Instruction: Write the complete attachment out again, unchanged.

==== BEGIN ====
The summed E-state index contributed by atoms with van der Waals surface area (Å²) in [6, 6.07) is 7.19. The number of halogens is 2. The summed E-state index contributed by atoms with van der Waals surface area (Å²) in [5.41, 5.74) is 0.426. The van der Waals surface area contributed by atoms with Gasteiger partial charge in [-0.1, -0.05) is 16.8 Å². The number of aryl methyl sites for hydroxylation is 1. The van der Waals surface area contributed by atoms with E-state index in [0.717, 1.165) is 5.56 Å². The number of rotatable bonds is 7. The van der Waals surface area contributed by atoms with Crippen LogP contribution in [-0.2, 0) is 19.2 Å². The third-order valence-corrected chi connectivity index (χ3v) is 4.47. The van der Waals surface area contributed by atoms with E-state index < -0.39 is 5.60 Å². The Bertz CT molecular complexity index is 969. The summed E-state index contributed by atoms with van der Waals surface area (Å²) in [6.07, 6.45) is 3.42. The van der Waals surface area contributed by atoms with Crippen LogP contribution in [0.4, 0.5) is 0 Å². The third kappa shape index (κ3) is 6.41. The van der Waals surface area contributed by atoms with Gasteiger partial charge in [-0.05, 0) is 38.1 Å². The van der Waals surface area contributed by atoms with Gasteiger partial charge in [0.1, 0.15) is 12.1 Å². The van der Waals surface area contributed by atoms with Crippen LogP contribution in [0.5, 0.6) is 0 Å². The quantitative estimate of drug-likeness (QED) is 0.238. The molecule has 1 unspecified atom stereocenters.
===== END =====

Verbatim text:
The summed E-state index contributed by atoms with van der Waals surface area (Å²) in [6, 6.07) is 7.19. The number of halogens is 2. The summed E-state index contributed by atoms with van der Waals surface area (Å²) in [5.41, 5.74) is 0.426. The van der Waals surface area contributed by atoms with Gasteiger partial charge in [-0.1, -0.05) is 16.8 Å². The number of aryl methyl sites for hydroxylation is 1. The van der Waals surface area contributed by atoms with E-state index in [0.717, 1.165) is 5.56 Å². The number of rotatable bonds is 7. The van der Waals surface area contributed by atoms with Crippen LogP contribution in [-0.2, 0) is 19.2 Å². The third-order valence-corrected chi connectivity index (χ3v) is 4.47. The van der Waals surface area contributed by atoms with E-state index < -0.39 is 5.60 Å². The Bertz CT molecular complexity index is 969. The summed E-state index contributed by atoms with van der Waals surface area (Å²) in [6.07, 6.45) is 3.42. The van der Waals surface area contributed by atoms with Crippen LogP contribution in [0.4, 0.5) is 0 Å². The third kappa shape index (κ3) is 6.41. The van der Waals surface area contributed by atoms with Gasteiger partial charge in [-0.05, 0) is 38.1 Å². The van der Waals surface area contributed by atoms with Gasteiger partial charge in [0.1, 0.15) is 12.1 Å². The van der Waals surface area contributed by atoms with Crippen LogP contribution in [0.5, 0.6) is 0 Å². The quantitative estimate of drug-likeness (QED) is 0.238. The molecule has 1 unspecified atom stereocenters.